Being a peritus at a Council is an important position. Think of the influence at Vatican II of Ratzinger, Congar, etc. Sirleto was peritus to the guys who ran Trent.
Want more influence?
He was the head of the commissions to “reform” the following:
- Missale Romanum
- Breviarium Romanum
- Catechismus Romanus
- Martyrologium Romanum
- Corpus Iuris Canonici.
Imagine the impact.
When he died, St. Philip Neri was at his bedside and Pope Sixtus V buried him.
A fascinating guy.
What’s also fascinating is that when I start to drill into these tombs and monuments – figuratively, that is – I find that the bones have flesh – figuratively, that is.
Meanwhile, check this out. Hilarious and sad at the same time. HERE
To satisfy the food pic seekers, last night I made a wine reduction… to put on…
Sirloin (Italian: contrafiletto) rubbed with salt, pepper and thyme, done in a pan with clarified butter. In what was left I fried a couple slices of tomato that needed eating. I like my fries done. Steak: rare (except for the outside which was duly Maillard-ed).
The wine was a lovely Syrah from the region.
This morning, however, I was after some clams and found this wonderful chorus. I can hear them singing Palestrina’s Missa Papae Marcelli.
The Missa Papae Marcelli has a fascinating history. It was used for the coronation Mass of Popes until Paul VI. Palestrina composed it for Marcellus I who reigned for three weeks. This was a time when at the end of the Council of Trent there was discussion of sacred music, especially music that was too secular sounding. There was even talk of suppressing polyphony, which – as parody Masses – often borrowed melodies from secular, sometimes even rather lascivious songs. However, many of the Roman participants in the Council – including St Charles Borromeo – had heard the Missa Papae Marcelli and they resisted the impulse to ban polyphony.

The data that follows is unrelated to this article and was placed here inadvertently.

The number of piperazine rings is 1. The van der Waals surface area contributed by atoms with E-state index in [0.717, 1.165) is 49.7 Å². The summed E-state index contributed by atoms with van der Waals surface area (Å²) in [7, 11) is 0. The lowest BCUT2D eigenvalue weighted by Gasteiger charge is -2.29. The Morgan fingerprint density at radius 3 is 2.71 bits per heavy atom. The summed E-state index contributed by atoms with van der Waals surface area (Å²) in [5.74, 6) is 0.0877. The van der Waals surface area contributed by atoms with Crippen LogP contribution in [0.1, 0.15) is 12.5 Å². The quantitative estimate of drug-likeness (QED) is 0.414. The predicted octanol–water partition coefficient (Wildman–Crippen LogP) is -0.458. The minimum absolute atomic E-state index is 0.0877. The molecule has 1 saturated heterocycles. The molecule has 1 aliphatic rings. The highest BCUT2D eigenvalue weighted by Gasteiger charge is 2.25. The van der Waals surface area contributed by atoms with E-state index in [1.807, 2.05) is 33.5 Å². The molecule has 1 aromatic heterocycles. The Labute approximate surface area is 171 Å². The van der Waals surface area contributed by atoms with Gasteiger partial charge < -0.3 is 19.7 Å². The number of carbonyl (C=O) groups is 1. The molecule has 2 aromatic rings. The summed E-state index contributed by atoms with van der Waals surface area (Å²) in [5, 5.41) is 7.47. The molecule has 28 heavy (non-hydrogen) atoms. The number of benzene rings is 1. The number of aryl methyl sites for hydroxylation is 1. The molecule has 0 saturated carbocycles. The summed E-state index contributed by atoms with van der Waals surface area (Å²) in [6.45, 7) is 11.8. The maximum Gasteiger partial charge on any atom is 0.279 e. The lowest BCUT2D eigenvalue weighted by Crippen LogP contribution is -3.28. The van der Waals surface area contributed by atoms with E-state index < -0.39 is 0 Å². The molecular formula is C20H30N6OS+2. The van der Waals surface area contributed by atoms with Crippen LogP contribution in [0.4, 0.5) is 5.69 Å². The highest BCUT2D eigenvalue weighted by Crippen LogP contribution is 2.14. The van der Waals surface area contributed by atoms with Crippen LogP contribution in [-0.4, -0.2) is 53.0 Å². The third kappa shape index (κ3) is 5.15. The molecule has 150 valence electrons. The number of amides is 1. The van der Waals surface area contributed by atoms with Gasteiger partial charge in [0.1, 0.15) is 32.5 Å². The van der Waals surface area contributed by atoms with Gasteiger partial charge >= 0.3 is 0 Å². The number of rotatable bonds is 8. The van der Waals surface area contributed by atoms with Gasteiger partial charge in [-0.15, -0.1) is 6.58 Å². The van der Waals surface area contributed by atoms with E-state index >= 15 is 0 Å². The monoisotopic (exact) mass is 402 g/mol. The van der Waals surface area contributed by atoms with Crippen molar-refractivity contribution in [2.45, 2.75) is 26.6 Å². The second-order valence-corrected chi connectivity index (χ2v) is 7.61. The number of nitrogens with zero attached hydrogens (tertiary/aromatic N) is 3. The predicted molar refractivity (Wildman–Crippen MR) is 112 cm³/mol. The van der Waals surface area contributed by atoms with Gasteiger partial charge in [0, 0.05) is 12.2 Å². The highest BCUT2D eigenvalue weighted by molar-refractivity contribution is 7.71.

And at my usual stand where I’ve bought veg for 30 years, today puntarelle! I’ll feast on these with a sauce made of anchovy, garlic, oil and white wine vinegar. Puntarelle are chicory leaves that have been stripped and then put into ice cold water so that they get all curly and crunchy. The L.O.L at the stand was making them, with expert but truly red, rough raw and hard as nails hands, bless her. She’s very sweet. She isn’t there every day anymore, but I always stop and greet the family.
And to put an exclamation point on this post, here’s Palestrina’s Papae Marcelli. Try not to choke up.
GULIELMO SIRLETO CARDINALI STILIIN. CALABRIA NATO
HUIUS ECCLESIAE PRESB. S. SEDIS APOST. BIBLIOTHECARIO
HEBRAICAE GRAECAE LATINAEQ. LINGUAE PERITISSIMO
HUMANARUM DIVINARUMQ. DISCIPLINARUM SCIENTIA CLARO
FRUDITORUM ET PAUPERUM PATRONO AC PARENTI BENEFICIENTISS.
OB PROBITATEM EIUS PIETATEMQ. SINGULAREM A PIO III PONT. MAX.
SACRO INSTANT COLLEGIO CARDINALI CREATO
VIXIT ANN. LXXI OBIIT ANN. CIƆ. IƆ. LXXXV